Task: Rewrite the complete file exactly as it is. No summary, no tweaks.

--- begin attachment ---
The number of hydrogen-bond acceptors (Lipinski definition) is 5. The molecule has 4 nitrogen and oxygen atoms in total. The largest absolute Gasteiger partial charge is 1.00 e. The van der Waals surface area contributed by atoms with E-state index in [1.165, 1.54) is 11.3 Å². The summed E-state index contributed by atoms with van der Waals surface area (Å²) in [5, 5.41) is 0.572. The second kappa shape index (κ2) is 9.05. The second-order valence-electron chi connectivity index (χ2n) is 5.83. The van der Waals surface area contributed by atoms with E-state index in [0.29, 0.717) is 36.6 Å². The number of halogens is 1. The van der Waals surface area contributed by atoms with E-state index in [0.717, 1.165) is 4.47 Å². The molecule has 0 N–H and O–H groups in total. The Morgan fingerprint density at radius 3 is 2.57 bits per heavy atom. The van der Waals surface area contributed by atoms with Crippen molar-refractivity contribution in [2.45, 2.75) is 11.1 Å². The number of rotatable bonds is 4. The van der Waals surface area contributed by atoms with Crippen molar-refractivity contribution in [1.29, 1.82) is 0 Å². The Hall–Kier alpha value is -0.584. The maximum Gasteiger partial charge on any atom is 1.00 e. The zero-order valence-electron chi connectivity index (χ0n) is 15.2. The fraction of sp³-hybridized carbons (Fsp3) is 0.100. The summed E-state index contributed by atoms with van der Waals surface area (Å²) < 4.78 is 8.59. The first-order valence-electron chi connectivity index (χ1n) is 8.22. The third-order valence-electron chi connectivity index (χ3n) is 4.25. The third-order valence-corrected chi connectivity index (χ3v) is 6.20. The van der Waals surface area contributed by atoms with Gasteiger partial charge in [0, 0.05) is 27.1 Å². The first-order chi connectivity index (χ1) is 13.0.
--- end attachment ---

The number of hydrogen-bond acceptors (Lipinski definition) is 5. The molecule has 4 nitrogen and oxygen atoms in total. The largest absolute Gasteiger partial charge is 1.00 e. The van der Waals surface area contributed by atoms with E-state index in [1.165, 1.54) is 11.3 Å². The summed E-state index contributed by atoms with van der Waals surface area (Å²) in [5, 5.41) is 0.572. The second kappa shape index (κ2) is 9.05. The second-order valence-electron chi connectivity index (χ2n) is 5.83. The van der Waals surface area contributed by atoms with E-state index in [0.29, 0.717) is 36.6 Å². The number of halogens is 1. The van der Waals surface area contributed by atoms with E-state index in [0.717, 1.165) is 4.47 Å². The molecule has 0 N–H and O–H groups in total. The Morgan fingerprint density at radius 3 is 2.57 bits per heavy atom. The van der Waals surface area contributed by atoms with Crippen molar-refractivity contribution in [2.45, 2.75) is 11.1 Å². The number of rotatable bonds is 4. The van der Waals surface area contributed by atoms with Crippen molar-refractivity contribution in [1.29, 1.82) is 0 Å². The Hall–Kier alpha value is -0.584. The maximum Gasteiger partial charge on any atom is 1.00 e. The zero-order valence-electron chi connectivity index (χ0n) is 15.2. The fraction of sp³-hybridized carbons (Fsp3) is 0.100. The summed E-state index contributed by atoms with van der Waals surface area (Å²) < 4.78 is 8.59. The first-order valence-electron chi connectivity index (χ1n) is 8.22. The third-order valence-electron chi connectivity index (χ3n) is 4.25. The third-order valence-corrected chi connectivity index (χ3v) is 6.20. The van der Waals surface area contributed by atoms with Gasteiger partial charge in [0, 0.05) is 27.1 Å². The first-order chi connectivity index (χ1) is 13.0.